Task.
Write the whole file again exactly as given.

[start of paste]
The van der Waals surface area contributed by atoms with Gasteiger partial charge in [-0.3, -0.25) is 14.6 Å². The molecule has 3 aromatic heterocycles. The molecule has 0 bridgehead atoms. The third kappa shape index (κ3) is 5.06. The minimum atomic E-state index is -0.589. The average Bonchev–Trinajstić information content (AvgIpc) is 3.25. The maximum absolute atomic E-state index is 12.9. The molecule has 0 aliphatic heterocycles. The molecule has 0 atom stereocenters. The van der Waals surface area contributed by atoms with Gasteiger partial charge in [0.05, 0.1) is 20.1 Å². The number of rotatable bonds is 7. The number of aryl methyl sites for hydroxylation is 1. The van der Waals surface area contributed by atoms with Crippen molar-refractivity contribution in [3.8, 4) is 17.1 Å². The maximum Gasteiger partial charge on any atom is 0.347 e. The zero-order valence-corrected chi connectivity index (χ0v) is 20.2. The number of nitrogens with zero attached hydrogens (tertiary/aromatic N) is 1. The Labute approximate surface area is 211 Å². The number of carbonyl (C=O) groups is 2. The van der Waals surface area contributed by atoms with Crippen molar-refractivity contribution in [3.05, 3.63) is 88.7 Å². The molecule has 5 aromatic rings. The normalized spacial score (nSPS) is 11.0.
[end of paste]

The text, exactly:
The van der Waals surface area contributed by atoms with Gasteiger partial charge in [-0.3, -0.25) is 14.6 Å². The molecule has 3 aromatic heterocycles. The molecule has 0 bridgehead atoms. The third kappa shape index (κ3) is 5.06. The minimum atomic E-state index is -0.589. The average Bonchev–Trinajstić information content (AvgIpc) is 3.25. The maximum absolute atomic E-state index is 12.9. The molecule has 0 aliphatic heterocycles. The molecule has 0 atom stereocenters. The van der Waals surface area contributed by atoms with Gasteiger partial charge in [0.05, 0.1) is 20.1 Å². The number of rotatable bonds is 7. The number of aryl methyl sites for hydroxylation is 1. The van der Waals surface area contributed by atoms with Crippen molar-refractivity contribution in [3.8, 4) is 17.1 Å². The maximum Gasteiger partial charge on any atom is 0.347 e. The zero-order valence-corrected chi connectivity index (χ0v) is 20.2. The number of nitrogens with zero attached hydrogens (tertiary/aromatic N) is 1. The Labute approximate surface area is 211 Å². The number of carbonyl (C=O) groups is 2. The van der Waals surface area contributed by atoms with Crippen molar-refractivity contribution in [3.05, 3.63) is 88.7 Å². The molecule has 5 aromatic rings. The normalized spacial score (nSPS) is 11.0.